Paul and Jim did a terrific job discussing and demonstrating making a knife.Event Date: Apr 25, 2016
If you missed this meeting you really missed a good one! Jim did the hammering and Paul directed and explained what they were doing - and why - every step of the way. Paul also brought and posted a number of knife and metal related info sheets and discussed the same and which types of steel make the best knives and why. Paul also brought a number of scrap iron pieces, such as flat and round vehicle springs, stainless steel bearings,old files, power hammer bits, etc. and discussed the merits of each and steel types, etc. and which should be used depending on the goal you have in mind. Overall, a terrific meeting. Paul is a natural teacher. Well done, Paul (your helper was ok too!)!!
Watervliet Site sells coal at $12 for 40Lb. bagEvent Date: Aug 8, 2015
Paul Crosby found Sipperly Bros on Elm St in Watervliet NY. Call them at 518-210-3024 to get good directions and to make sure they are there. I drove north on 787 till I got to the first red light and turned left to find Elm Street. He said Noah Khoury use his coal, so I assumed it's good, will test soon. I pick up five bags ( $60 ) for the forge. The way things are going ,maybe we should try wood pellets. Jim
We are looking for Blacksmith related books, periodicals, ,etc. to strat a lending library at the forge.Event Date: May 3, 2015
Last month Pete Schmidt gave Jim a really terrific Blacksmithing book which led Jim to come up with the idea of seeing if there was any interest in establishing a lending library of books, etc. folks would like to share with other members who might not have read that particular tome. Plus, Jim has a load of good magazines from ABANA , Hammer's blow, etc. he would love to share (and get out of his house!). The idea would be to set this up in the back room utilizing a simple sign out sheet following the honor system. So, if interested, and have some material you are tired seeing around the house or shop, bring them to the next meeting and we will see how this whole idea develops.
A summary of what I have learned and created since I joined the CDBAPosted: Dec 8, 2014 5:30pm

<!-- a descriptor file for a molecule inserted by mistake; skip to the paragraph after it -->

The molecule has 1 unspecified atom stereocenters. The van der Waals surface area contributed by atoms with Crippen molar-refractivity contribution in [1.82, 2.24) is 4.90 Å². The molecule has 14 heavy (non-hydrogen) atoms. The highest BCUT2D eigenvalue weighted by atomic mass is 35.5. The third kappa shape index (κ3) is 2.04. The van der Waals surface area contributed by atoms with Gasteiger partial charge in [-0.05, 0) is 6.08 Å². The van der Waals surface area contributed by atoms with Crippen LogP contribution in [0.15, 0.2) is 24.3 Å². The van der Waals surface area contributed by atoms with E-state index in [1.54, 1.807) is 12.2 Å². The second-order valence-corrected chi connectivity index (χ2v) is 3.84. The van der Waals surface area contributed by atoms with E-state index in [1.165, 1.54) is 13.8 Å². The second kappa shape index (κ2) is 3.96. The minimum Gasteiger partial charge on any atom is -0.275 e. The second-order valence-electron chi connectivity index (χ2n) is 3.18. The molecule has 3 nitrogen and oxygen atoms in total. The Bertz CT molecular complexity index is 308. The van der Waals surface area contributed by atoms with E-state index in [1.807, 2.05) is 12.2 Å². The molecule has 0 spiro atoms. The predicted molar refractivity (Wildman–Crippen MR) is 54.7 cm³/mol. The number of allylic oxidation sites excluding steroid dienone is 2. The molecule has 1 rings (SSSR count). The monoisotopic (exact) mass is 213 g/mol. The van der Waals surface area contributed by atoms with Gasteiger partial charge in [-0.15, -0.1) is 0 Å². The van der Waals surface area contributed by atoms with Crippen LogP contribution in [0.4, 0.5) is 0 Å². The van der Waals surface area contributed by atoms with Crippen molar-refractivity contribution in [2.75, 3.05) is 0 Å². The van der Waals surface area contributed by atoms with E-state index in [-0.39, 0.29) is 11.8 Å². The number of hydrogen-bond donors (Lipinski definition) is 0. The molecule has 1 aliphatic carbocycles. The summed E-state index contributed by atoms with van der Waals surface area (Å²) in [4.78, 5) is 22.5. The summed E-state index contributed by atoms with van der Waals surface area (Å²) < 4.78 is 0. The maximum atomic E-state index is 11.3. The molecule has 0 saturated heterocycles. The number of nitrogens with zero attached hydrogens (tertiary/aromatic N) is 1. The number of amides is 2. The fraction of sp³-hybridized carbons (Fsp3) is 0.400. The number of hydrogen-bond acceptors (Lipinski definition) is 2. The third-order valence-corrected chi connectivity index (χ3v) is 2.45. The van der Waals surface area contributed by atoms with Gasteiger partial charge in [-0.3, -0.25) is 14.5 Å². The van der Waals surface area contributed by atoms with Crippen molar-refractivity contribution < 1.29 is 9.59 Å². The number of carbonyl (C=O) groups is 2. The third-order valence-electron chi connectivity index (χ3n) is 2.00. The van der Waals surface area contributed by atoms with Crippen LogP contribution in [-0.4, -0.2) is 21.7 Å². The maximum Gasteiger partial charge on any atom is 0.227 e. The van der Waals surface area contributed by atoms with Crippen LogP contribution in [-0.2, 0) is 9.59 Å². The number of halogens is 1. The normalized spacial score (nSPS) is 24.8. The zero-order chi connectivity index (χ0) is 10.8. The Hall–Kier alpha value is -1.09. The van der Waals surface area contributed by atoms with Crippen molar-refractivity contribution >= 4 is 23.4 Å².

I wanted to post some form of update for the work I've been doing. I sadly had to miss last month's class. Luckily Steve Gurzler helped me make some new tongs the month before (thanks Steve!). Also, the welding is something I'm eager to learn more about, hopefully there will be demos again.
I know this is usually for event updates, but I figured it might be nice to see some of the fruits of the group's efforts.
I have always had an interest in the blacksmith craft. Now older, with a home and kids, I figured I had no excuse to not get into it. In high school and college I made a few bucks on the side making chain mail, and I even did a few short lessons with some armor smiths making plate armor. However, it was cold steel and I really wanted the anvil and forge. I have also recently gotten into straight razors, and had seen people forging them online and the amount of forging seemed quite minimal so it might be a good way to start.
When I started looking, I started at schools, but nothing casual, and more importantly, local. I did however find an online news article from All Over Albany
I figured I would look up the group, and sure enough, you guys were still having sessions. I found this site, and signed right up. My first session was in August 2014 and I went with no equipment, no training, and no idea what to expect. I knew at some point I would need an anvil and fire.
My first meeting was a demonstration by Travis Edgington on how to make axes. I was pretty blown away at the quality of the work, with minimal tools. He basically made an axe with fire, anvil, hammer, borax, a spoon, and a file. I was also very impressed with the spread of attendees. Within the first 5 minutes of the meeting, I had already met Mike Catalado who hooked me up with a sweet anvil. Free of charge, so long as I made something good within a year. I just had to pay for the stand.